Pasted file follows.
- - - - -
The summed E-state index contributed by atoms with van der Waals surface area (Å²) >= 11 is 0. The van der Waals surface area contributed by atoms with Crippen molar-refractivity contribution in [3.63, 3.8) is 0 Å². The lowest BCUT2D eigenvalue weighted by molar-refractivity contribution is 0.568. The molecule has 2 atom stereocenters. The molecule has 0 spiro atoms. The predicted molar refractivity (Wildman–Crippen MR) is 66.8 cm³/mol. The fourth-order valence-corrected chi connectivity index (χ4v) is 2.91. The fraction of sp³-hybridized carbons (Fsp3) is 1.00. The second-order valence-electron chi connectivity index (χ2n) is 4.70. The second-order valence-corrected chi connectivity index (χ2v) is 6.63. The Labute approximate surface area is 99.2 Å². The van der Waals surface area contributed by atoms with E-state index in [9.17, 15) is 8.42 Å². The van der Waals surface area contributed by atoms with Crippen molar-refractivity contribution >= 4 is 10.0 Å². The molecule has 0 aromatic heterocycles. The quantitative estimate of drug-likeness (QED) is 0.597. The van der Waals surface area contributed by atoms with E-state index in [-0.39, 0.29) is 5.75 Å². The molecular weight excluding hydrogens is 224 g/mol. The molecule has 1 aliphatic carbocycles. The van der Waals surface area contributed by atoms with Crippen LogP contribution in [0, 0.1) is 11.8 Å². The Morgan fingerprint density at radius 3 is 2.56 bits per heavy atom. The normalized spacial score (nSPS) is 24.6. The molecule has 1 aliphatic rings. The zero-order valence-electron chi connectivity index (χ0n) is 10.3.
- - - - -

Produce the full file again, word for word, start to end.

The summed E-state index contributed by atoms with van der Waals surface area (Å²) >= 11 is 0. The van der Waals surface area contributed by atoms with Crippen molar-refractivity contribution in [3.63, 3.8) is 0 Å². The lowest BCUT2D eigenvalue weighted by molar-refractivity contribution is 0.568. The molecule has 2 atom stereocenters. The molecule has 0 spiro atoms. The predicted molar refractivity (Wildman–Crippen MR) is 66.8 cm³/mol. The fourth-order valence-corrected chi connectivity index (χ4v) is 2.91. The fraction of sp³-hybridized carbons (Fsp3) is 1.00. The second-order valence-electron chi connectivity index (χ2n) is 4.70. The second-order valence-corrected chi connectivity index (χ2v) is 6.63. The Labute approximate surface area is 99.2 Å². The van der Waals surface area contributed by atoms with E-state index in [9.17, 15) is 8.42 Å². The van der Waals surface area contributed by atoms with Crippen molar-refractivity contribution >= 4 is 10.0 Å². The molecule has 0 aromatic heterocycles. The quantitative estimate of drug-likeness (QED) is 0.597. The van der Waals surface area contributed by atoms with E-state index in [-0.39, 0.29) is 5.75 Å². The molecular weight excluding hydrogens is 224 g/mol. The molecule has 1 aliphatic carbocycles. The van der Waals surface area contributed by atoms with Crippen LogP contribution in [0, 0.1) is 11.8 Å². The Morgan fingerprint density at radius 3 is 2.56 bits per heavy atom. The normalized spacial score (nSPS) is 24.6. The molecule has 1 aliphatic rings. The zero-order valence-electron chi connectivity index (χ0n) is 10.3.